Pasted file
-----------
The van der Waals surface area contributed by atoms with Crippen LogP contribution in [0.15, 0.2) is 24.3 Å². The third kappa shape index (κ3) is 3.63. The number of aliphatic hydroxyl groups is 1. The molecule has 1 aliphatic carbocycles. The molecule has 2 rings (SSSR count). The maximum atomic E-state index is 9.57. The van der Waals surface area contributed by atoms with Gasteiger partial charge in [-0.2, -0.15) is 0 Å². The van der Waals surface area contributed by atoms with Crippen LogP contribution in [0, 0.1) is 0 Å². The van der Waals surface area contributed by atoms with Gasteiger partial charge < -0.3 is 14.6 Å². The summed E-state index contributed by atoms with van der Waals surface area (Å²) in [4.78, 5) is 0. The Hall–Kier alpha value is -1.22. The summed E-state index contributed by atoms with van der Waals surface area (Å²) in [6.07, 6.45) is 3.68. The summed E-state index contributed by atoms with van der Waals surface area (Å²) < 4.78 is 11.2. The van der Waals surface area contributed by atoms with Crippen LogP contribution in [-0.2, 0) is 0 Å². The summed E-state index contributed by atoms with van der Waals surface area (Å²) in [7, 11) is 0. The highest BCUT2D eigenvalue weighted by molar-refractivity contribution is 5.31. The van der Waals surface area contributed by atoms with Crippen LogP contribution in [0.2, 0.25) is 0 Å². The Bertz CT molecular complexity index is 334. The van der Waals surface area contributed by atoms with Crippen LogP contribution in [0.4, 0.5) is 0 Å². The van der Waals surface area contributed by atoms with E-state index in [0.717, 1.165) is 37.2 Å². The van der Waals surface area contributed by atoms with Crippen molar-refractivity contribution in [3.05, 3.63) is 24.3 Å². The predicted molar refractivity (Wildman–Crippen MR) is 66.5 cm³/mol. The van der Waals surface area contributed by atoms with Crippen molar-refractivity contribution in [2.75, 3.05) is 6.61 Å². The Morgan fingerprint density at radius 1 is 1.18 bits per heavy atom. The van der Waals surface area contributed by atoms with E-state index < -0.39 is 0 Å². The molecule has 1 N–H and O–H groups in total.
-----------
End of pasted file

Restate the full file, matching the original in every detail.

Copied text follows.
The van der Waals surface area contributed by atoms with Crippen LogP contribution in [0.15, 0.2) is 24.3 Å². The third kappa shape index (κ3) is 3.63. The number of aliphatic hydroxyl groups is 1. The molecule has 1 aliphatic carbocycles. The molecule has 2 rings (SSSR count). The maximum atomic E-state index is 9.57. The van der Waals surface area contributed by atoms with Gasteiger partial charge in [-0.2, -0.15) is 0 Å². The van der Waals surface area contributed by atoms with Crippen LogP contribution in [0, 0.1) is 0 Å². The van der Waals surface area contributed by atoms with Gasteiger partial charge < -0.3 is 14.6 Å². The summed E-state index contributed by atoms with van der Waals surface area (Å²) in [4.78, 5) is 0. The Hall–Kier alpha value is -1.22. The summed E-state index contributed by atoms with van der Waals surface area (Å²) in [6.07, 6.45) is 3.68. The summed E-state index contributed by atoms with van der Waals surface area (Å²) < 4.78 is 11.2. The van der Waals surface area contributed by atoms with Crippen LogP contribution in [-0.2, 0) is 0 Å². The summed E-state index contributed by atoms with van der Waals surface area (Å²) in [7, 11) is 0. The highest BCUT2D eigenvalue weighted by molar-refractivity contribution is 5.31. The van der Waals surface area contributed by atoms with Crippen LogP contribution in [0.2, 0.25) is 0 Å². The Bertz CT molecular complexity index is 334. The van der Waals surface area contributed by atoms with Crippen LogP contribution in [0.4, 0.5) is 0 Å². The van der Waals surface area contributed by atoms with E-state index in [0.717, 1.165) is 37.2 Å². The van der Waals surface area contributed by atoms with Crippen molar-refractivity contribution in [3.05, 3.63) is 24.3 Å². The predicted molar refractivity (Wildman–Crippen MR) is 66.5 cm³/mol. The van der Waals surface area contributed by atoms with Crippen molar-refractivity contribution in [2.75, 3.05) is 6.61 Å². The Morgan fingerprint density at radius 1 is 1.18 bits per heavy atom. The van der Waals surface area contributed by atoms with E-state index < -0.39 is 0 Å². The molecule has 1 N–H and O–H groups in total.